Illegal sport hunting revealed on YouTube
YouTube is good for more than just videos of adorable kitten antics. Researchers have turned to this vast online trove to find clips of illegal sport hunting — and to learn more about who is committing these crimes, when, and where.
The study was carried out in Brazil, where killing wild animals is highly restricted. The few allowed cases include hunting for subsistence and to reduce the population of the invasive European wild boar. While sport hunting remains popular, data on these crimes are hard to come by.
The researchers consulted more than 100 articles, reports, and other reference materials to identify eight commonly-hunted types of mammals in Brazil. These animals included tapirs, deer, white-lipped and collared peccaries, capybara, lowland paca, agoutis, and armadillos. Then the team searched YouTube for videos that referenced the name of each animal and the word “hunting” in Portuguese.
After watching 1,600 videos, the researchers found 383 about sport hunting — classified as such because they “featured noticeably nonindigenous hunting practices” — made in Brazil or by Brazilians. Collectively, the clips had been viewed more than 15 million times. Nearly half portrayed successful kills, a quarter showed unsuccessful attempts, and the remainder featured instructions or ads related to hunting. The videos were posted most frequently during the prime vacation months of July and December, and the most common location was a threatened biodiversity hotspot called the Cerrado.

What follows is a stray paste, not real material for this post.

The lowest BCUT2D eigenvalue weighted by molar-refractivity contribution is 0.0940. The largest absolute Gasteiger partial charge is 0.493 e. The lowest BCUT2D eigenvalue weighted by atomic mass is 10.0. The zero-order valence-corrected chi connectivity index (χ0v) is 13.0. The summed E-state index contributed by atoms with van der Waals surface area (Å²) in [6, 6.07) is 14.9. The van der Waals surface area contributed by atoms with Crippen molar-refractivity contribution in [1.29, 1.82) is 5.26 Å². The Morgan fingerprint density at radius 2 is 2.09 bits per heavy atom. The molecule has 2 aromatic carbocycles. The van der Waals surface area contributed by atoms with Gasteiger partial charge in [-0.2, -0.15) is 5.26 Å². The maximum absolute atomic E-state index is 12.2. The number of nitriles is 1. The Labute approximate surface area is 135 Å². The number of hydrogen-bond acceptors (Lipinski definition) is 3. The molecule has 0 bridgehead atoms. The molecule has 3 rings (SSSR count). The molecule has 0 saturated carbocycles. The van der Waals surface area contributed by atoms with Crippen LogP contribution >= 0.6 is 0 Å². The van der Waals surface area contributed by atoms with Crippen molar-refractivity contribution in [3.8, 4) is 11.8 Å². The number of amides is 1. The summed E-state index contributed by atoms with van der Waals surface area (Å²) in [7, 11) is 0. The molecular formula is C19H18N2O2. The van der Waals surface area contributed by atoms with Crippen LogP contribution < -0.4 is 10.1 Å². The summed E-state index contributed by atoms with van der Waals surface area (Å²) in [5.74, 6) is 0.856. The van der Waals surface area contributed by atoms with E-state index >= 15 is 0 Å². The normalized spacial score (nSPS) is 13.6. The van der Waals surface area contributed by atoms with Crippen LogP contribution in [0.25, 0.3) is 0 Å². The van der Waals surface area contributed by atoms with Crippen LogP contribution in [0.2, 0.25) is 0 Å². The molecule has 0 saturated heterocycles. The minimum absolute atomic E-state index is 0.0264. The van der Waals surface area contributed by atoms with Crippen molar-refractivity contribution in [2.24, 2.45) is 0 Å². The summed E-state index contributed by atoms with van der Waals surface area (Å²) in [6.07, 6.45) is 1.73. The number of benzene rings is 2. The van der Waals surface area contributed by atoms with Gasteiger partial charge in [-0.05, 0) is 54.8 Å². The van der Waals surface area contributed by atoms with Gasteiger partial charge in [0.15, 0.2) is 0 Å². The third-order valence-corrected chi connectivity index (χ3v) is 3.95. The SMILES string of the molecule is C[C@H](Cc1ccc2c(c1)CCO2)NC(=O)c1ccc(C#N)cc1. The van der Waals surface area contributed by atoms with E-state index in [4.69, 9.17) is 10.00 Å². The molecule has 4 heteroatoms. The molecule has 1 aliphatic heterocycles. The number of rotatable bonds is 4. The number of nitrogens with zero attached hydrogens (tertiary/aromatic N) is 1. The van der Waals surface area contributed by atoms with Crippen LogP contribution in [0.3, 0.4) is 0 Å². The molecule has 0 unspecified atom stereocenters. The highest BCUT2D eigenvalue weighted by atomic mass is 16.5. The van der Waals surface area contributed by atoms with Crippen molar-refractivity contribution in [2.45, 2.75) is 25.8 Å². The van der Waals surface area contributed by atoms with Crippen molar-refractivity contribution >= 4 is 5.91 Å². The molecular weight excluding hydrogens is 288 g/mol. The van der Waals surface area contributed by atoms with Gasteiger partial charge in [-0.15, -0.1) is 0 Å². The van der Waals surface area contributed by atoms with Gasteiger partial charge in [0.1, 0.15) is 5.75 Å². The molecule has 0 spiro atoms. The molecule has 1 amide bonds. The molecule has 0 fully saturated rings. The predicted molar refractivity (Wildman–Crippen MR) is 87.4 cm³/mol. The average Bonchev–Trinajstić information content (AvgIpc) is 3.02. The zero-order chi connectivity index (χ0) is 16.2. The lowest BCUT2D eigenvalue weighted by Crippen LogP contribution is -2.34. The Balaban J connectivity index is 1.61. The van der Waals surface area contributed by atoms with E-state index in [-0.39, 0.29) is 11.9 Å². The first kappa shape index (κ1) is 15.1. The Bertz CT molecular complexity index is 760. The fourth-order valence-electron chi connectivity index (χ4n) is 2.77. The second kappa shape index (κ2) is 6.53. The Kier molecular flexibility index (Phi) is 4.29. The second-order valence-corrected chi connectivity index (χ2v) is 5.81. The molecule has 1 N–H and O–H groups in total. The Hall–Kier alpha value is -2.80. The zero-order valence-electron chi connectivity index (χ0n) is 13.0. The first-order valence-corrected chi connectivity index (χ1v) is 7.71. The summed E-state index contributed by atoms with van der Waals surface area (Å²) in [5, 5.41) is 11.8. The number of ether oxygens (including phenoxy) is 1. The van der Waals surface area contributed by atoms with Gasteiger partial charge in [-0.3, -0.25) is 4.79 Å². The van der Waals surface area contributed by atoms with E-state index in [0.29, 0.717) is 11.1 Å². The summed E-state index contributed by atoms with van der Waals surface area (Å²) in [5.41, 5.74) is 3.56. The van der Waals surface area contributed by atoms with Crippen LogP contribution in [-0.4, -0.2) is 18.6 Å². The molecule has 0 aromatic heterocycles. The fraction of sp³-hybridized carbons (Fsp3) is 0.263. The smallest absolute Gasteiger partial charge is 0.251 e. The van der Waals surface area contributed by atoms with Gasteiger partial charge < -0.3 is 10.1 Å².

Overall, viewers were more likely to “like” each video than “dislike” it, and positive comments outweighed negative ones. Out of 8,417 comments, only 87 expressed anti-sport hunting sentiments.
The weapons included equipment that typically costs $350 to $2,000, suggesting that their owners are not poor people who rely on killing wild game for survival. Instead, the authors speculate, many of the hunters are likely well-to-do city-dwellers.
The data are skewed, since not all Brazilians have equal access to the Internet. Still, YouTube offers “an effective tool for collecting information on a neglected subject in Brazil,” the team writes, “and can be used to monitor the sport hunting activity throughout the country.” — Roberta Kwok | 24 September 2015
Source: El Bizri, H.R. et al. 2015. The thrill of the chase: uncovering illegal sport hunting in Brazil through YouTube posts. Ecology and Society doi: 10.5751/ES-07882-200330.
Image © Ondrej Prosicky | Shutterstock
A caffeine fix for heavy metal cleanupOctober 14th, 2016
What’s smothering coal? Not the EPAOctober 13th, 2016
The unappreciated brilliance of ratsOctober 12th, 2016
Dam greenhouse gas emissions really add upOctober 11th, 2016